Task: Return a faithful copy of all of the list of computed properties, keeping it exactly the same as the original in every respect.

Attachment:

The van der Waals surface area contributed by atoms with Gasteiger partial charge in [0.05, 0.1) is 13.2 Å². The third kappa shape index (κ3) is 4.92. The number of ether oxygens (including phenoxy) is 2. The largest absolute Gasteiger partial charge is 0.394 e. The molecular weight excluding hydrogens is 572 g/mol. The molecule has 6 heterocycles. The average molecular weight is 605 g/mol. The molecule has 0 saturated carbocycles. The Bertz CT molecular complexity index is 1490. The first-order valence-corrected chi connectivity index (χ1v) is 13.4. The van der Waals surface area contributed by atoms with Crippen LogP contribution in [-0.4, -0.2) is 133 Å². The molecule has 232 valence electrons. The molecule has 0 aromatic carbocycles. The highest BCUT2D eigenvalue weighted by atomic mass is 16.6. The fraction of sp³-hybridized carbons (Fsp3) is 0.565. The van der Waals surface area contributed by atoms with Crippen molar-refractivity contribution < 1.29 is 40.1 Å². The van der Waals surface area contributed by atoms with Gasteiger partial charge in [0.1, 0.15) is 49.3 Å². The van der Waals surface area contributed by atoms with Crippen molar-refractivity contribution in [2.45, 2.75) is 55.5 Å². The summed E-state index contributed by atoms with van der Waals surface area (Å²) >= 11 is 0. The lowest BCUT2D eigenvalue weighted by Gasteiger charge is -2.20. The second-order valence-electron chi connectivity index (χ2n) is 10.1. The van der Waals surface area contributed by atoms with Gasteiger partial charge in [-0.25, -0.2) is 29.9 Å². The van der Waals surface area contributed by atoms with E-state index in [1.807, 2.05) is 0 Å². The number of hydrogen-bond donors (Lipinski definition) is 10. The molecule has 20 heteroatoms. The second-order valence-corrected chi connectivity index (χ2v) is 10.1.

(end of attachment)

The van der Waals surface area contributed by atoms with Gasteiger partial charge in [0.05, 0.1) is 13.2 Å². The third kappa shape index (κ3) is 4.92. The number of ether oxygens (including phenoxy) is 2. The largest absolute Gasteiger partial charge is 0.394 e. The molecular weight excluding hydrogens is 572 g/mol. The molecule has 6 heterocycles. The average molecular weight is 605 g/mol. The molecule has 0 saturated carbocycles. The Bertz CT molecular complexity index is 1490. The first-order valence-corrected chi connectivity index (χ1v) is 13.4. The van der Waals surface area contributed by atoms with Crippen LogP contribution in [-0.4, -0.2) is 133 Å². The molecule has 232 valence electrons. The molecule has 0 aromatic carbocycles. The highest BCUT2D eigenvalue weighted by atomic mass is 16.6. The fraction of sp³-hybridized carbons (Fsp3) is 0.565. The van der Waals surface area contributed by atoms with Crippen molar-refractivity contribution < 1.29 is 40.1 Å². The van der Waals surface area contributed by atoms with Gasteiger partial charge in [0.1, 0.15) is 49.3 Å². The van der Waals surface area contributed by atoms with Crippen molar-refractivity contribution in [2.45, 2.75) is 55.5 Å². The summed E-state index contributed by atoms with van der Waals surface area (Å²) >= 11 is 0. The lowest BCUT2D eigenvalue weighted by Gasteiger charge is -2.20. The second-order valence-electron chi connectivity index (χ2n) is 10.1. The van der Waals surface area contributed by atoms with Gasteiger partial charge in [-0.25, -0.2) is 29.9 Å². The van der Waals surface area contributed by atoms with E-state index in [1.807, 2.05) is 0 Å². The number of hydrogen-bond donors (Lipinski definition) is 10. The molecule has 20 heteroatoms. The second-order valence-corrected chi connectivity index (χ2v) is 10.1.